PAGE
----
Tuesday, July 17, 2012

Goodbye Norma Jean, I Still Don't Know You

Published: July 17th, 2012
Marilyn: The Passion and Paradox of Marilyn Monroe
By: Lois Banner
Bloomsbury USA
ISBN-13: 9781608195312

Like her art, Marilyn Monroe was rooted in paradox: She was a powerful star and a childlike waif; a joyful, irreverent party girl with a deeply spiritual side; a superb friend and a narcissist; a dumb blonde and an intellectual. No previous biographer has recognized—much less attempted to analyze—most of these aspects of her personality. Lois Banner has.
Since Marilyn’s death in August of 1962, the appetite for information about her has been insatiable. Biographies of Marilyn abound, and whether these books are sensational or flawed, Marilyn’s fans have always come out in bestselling numbers. This time, with Lois Banner’s Revelations, the fans won’t be disappointed. This is no retread of recycled material. As one of the founders of the field of women’s history, Banner will reveal Marilyn Monroe in the way that only a top-notch historian and biographer could.In researching Revelations, Banner’s credentials opened doors. She gained access to Marilyn intimates who hadn’t spoken to other biographers, and to private material unseen, ignored, or misinterpreted by her predecessors. With new details about Marilyn’s childhood foster homes, her sexual abuse, her multiple marriages, her affairs, and her untimely death at the age of thirty-six, Revelations is, at last, the nuanced biography Marilyn fans have been waiting for.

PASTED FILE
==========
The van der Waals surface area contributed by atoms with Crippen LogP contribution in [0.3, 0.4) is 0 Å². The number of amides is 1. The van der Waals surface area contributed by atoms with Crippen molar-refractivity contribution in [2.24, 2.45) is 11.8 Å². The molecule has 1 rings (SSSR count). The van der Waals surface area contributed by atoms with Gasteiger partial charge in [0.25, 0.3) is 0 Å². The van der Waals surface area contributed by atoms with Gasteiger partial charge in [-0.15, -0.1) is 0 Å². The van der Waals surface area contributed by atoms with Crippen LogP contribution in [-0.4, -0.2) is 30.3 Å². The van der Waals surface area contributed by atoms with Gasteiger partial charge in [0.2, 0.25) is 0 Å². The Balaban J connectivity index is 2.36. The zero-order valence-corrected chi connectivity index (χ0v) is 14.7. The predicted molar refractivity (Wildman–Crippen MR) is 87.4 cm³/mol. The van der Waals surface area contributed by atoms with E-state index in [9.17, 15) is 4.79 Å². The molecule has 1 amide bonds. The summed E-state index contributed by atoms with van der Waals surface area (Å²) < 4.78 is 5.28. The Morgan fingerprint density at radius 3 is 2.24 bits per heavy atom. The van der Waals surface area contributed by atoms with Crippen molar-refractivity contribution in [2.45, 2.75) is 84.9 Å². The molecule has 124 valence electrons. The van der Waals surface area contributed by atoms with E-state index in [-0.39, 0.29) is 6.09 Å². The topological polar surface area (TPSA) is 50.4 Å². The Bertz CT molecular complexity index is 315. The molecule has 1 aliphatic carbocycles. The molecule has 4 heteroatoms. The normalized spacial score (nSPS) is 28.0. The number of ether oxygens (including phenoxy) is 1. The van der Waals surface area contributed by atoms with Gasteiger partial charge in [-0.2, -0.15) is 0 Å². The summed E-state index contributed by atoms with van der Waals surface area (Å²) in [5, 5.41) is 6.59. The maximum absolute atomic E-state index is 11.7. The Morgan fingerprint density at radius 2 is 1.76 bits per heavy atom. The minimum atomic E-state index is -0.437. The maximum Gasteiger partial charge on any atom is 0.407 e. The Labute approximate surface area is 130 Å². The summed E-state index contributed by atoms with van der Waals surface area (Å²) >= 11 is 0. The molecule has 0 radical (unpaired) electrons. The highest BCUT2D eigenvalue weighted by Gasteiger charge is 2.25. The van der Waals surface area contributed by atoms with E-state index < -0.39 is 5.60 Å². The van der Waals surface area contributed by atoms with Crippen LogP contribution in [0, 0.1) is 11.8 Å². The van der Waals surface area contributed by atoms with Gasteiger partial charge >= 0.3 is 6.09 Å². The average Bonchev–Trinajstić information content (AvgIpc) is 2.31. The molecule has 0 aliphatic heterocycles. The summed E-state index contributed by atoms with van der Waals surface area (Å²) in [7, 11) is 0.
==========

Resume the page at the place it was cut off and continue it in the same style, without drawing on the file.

Marilyn Monroe is still on of the most recognized sex symbols to come out of America's history and make her way into the world conciousness.  This book is an attempt to analyze the different aspects of Marilyn's personality: her troubled childhood, the dueling longings for a successful career and a family of her own, the partying contrasted with the religion, the dumb blonde versus the very smart girl.  The author, Lois Banner, takes a feminist approach and treats the material like a slice of women's history that is in need of understanding.  Banner managed to gain material that has never been seen before, interviews with Marilyn's personal friends, and facts previously ignored by other biographers.  Banner has also gotten new details about Marilyn's childhood, abuse, and all of her other personal tragedies.  I went into this biography expecting to read something new and fresh to the world's enormous collection of books about the myth and realities of Marilyn Monroe.  The stuff about her childhood as Norma Jeane Mortenson was horrific.  I couldn't imagin a child being shifted around that much, abused, neglected and NOT coming out of it with major problems as an adult like Norma did.  But once we started getting into her movie career, it was the same old stuff that is rehashed everywhere.  I don't care what the synopsis for this book says, it was not anything that was new enough to interest me.  Not to mention that the author spends a lot of time analyzing Marilyn's every action and word instead of just reporting the facts.  This was less of a biography and more of a very amateur psychological analysis.  Seriously, what businees does she have purporting to know the inner thoughts and screw-ups of woman who has been dead for half a century?  This book was just not for me.  If you want to see Marilyn nitpicked to death and be bored out of your mind I encourage you to keep going after finishing the second half of the book.  Otherwise, don't even bother.

VERDICT:  1.75/5  Stars

*I received an Advanced Reading E-book Copy from the publisher, via NetGalley. No money or favors were exchanged for this review. This book was published July 17th, 2012.*

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